I think my favorite reptiles are alligators. I lived for five years in Florida, where alligators are famous and prominent. It’s hard to believe they were almost hunted to extinction at one point, because they are everywhere down there. We lived near a lake and every time we drove past, I could see at least one gator floating on the surface of the water like a dead log.
My favorite time of year with the alligators was April, which was mating season for them. The third house I lived in down in Florida was situated near a creek and swamp area. My family knew there were alligators down there, but they only made themselves known in the spring, when the bull gators would sound off with their loud rumbles.
I remember one time I was camping in the back yard. It was an eerie night. The crickets and frogs weren’t even singing that night, probably because of the noise of the alligators. You could hear them down in the creek bottoms, roaring like lions. I’ve heard that the sound of a bull alligator can be heard up to a mile away, and that the roars vibrate the water like rainfall. It’s awesome!
One guy down in Florida even has a pet alligator. He rescued it as a little baby after its mother was killed. (Alligator mothers raise their young, which is rare for reptiles.) The alligator follows him around like a dog and even walks on a leash. He spoils it rotten, too.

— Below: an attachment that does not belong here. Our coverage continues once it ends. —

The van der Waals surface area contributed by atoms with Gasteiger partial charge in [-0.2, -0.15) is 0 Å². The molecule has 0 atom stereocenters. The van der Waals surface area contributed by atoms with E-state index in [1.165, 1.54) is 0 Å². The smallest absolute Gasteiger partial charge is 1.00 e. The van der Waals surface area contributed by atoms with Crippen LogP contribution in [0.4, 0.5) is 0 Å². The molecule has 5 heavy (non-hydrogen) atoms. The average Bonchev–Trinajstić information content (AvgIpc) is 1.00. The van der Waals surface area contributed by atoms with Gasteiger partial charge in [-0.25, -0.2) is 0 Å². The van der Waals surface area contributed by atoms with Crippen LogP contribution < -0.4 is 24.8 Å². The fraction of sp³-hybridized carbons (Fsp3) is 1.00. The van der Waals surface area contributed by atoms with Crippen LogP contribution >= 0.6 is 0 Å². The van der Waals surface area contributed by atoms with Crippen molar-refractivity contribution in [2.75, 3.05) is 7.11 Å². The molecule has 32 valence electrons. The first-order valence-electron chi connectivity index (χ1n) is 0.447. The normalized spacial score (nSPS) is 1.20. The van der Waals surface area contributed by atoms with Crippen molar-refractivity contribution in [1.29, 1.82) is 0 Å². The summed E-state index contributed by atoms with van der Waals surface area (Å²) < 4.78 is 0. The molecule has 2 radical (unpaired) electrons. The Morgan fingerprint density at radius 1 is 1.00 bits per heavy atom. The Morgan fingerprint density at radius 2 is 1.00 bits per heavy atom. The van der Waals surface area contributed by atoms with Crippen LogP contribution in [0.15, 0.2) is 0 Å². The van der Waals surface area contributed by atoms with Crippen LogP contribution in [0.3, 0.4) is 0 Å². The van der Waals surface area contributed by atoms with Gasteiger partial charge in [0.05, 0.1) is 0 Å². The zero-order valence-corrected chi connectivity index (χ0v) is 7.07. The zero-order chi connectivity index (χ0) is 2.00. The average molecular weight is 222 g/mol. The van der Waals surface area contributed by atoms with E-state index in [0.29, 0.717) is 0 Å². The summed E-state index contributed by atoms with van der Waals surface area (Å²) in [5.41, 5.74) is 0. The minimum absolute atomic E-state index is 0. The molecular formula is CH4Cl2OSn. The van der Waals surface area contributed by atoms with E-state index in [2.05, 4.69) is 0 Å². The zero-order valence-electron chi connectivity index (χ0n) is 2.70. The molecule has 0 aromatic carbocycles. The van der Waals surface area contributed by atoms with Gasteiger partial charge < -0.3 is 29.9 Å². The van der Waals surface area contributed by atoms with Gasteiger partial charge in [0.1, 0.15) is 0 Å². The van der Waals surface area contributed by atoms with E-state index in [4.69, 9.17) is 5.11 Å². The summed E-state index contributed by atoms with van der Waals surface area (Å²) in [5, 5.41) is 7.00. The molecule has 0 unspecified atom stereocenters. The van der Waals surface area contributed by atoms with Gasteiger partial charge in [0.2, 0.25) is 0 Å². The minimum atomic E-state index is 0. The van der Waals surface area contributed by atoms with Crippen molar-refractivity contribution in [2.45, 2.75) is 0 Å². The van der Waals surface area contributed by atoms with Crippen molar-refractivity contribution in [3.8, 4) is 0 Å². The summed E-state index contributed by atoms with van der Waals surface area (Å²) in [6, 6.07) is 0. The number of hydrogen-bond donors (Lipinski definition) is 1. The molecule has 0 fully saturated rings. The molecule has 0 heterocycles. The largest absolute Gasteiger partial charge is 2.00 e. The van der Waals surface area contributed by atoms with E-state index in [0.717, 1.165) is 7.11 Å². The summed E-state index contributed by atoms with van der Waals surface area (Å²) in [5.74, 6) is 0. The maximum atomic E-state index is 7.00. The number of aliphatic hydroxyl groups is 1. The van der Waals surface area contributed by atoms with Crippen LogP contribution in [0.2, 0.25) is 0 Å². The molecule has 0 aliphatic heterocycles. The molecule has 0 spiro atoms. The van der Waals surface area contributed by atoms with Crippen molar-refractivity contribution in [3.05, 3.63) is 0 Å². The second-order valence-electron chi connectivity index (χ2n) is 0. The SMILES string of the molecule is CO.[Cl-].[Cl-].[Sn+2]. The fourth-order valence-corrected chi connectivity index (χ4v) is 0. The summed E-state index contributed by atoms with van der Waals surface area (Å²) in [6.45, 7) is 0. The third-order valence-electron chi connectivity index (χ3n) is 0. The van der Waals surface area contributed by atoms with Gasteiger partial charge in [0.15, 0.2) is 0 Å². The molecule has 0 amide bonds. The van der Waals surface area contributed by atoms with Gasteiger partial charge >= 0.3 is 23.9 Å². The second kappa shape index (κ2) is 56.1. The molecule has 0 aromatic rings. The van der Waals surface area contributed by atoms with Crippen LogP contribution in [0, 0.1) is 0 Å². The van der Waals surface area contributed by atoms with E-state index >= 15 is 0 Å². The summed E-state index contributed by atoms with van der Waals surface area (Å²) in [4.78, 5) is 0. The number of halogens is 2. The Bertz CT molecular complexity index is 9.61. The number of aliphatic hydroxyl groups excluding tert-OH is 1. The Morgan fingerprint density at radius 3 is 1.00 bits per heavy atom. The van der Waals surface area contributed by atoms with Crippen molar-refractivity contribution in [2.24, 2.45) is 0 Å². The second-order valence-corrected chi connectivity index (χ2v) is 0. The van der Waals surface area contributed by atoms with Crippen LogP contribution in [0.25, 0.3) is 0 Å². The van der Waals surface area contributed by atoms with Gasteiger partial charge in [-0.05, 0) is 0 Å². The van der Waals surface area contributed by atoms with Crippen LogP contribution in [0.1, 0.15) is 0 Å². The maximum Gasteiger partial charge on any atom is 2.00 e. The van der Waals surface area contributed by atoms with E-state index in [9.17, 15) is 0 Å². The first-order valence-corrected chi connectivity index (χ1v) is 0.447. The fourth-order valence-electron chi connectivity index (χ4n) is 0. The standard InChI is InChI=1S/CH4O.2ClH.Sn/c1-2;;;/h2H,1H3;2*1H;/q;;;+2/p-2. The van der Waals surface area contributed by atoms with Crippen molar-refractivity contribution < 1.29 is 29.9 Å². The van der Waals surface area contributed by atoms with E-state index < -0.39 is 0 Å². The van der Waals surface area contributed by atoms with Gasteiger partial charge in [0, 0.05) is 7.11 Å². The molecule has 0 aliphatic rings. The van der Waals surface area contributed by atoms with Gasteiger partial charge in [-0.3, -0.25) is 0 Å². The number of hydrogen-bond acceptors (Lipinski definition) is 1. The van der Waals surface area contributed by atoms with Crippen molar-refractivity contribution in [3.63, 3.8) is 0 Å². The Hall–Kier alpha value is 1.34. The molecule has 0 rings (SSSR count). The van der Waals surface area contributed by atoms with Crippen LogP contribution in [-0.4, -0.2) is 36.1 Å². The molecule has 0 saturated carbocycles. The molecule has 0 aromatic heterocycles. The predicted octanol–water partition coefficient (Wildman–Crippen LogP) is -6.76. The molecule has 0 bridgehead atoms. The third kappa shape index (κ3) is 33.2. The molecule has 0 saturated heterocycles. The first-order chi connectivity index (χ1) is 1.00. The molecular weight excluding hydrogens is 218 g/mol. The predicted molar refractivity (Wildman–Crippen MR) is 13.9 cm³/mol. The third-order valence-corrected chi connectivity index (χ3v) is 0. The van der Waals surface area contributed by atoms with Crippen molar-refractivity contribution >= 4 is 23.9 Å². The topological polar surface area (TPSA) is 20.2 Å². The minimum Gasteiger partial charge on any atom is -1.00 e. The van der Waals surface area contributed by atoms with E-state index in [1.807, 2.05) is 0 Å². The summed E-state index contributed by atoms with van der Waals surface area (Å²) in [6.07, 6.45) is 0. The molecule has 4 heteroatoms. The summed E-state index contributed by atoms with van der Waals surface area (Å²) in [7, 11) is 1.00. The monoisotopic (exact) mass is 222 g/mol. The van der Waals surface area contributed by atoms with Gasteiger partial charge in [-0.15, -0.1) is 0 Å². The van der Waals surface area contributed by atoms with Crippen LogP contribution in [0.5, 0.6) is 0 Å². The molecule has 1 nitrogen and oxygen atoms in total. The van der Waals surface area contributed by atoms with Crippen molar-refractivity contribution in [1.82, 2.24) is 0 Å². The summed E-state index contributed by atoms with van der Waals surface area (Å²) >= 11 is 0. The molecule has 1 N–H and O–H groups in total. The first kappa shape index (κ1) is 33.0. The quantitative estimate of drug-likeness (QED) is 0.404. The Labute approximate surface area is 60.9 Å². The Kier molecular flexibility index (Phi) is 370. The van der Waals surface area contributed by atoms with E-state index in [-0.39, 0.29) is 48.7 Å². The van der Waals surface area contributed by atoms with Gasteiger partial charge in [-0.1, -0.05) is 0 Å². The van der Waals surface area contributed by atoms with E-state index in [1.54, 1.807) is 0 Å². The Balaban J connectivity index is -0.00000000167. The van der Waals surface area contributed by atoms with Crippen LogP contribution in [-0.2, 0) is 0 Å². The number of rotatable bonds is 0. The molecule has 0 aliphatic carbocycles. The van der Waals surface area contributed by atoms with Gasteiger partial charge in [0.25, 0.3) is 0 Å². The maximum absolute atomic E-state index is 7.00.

I know a lot of reptile owners who treat their pets the same way the rest of the world treats dogs and cats. One owner I know has even made a bed for her bearded dragon. Their reptiles are treated like kings and queens, as they should be. Just because an animal does not have fur does not mean it should be treated any differently. I admire all reptile owners who go the extra mile for their scaly family members.
All reptiles are amazing creatures. Did you know that some of them are capable of changing their sex? This is something that as an agender person I can relate to. Both reptiles and amphibians have this ability and it is very interesting. It just goes to show that the male and female only mindset of the God of Abraham religions and some Wiccans is not a really balanced view. Ever God doesn’t subscribe to it, as evidenced by these creatures.
Was this blog post about reptiles or gender roles? It’s really hard to tell at this point. I pick a topic to write about and wherever my mind takes it, that’s what you get. I hope you found this discussion as interesting as my nerdy self does. It’s all part of being a random weirdo.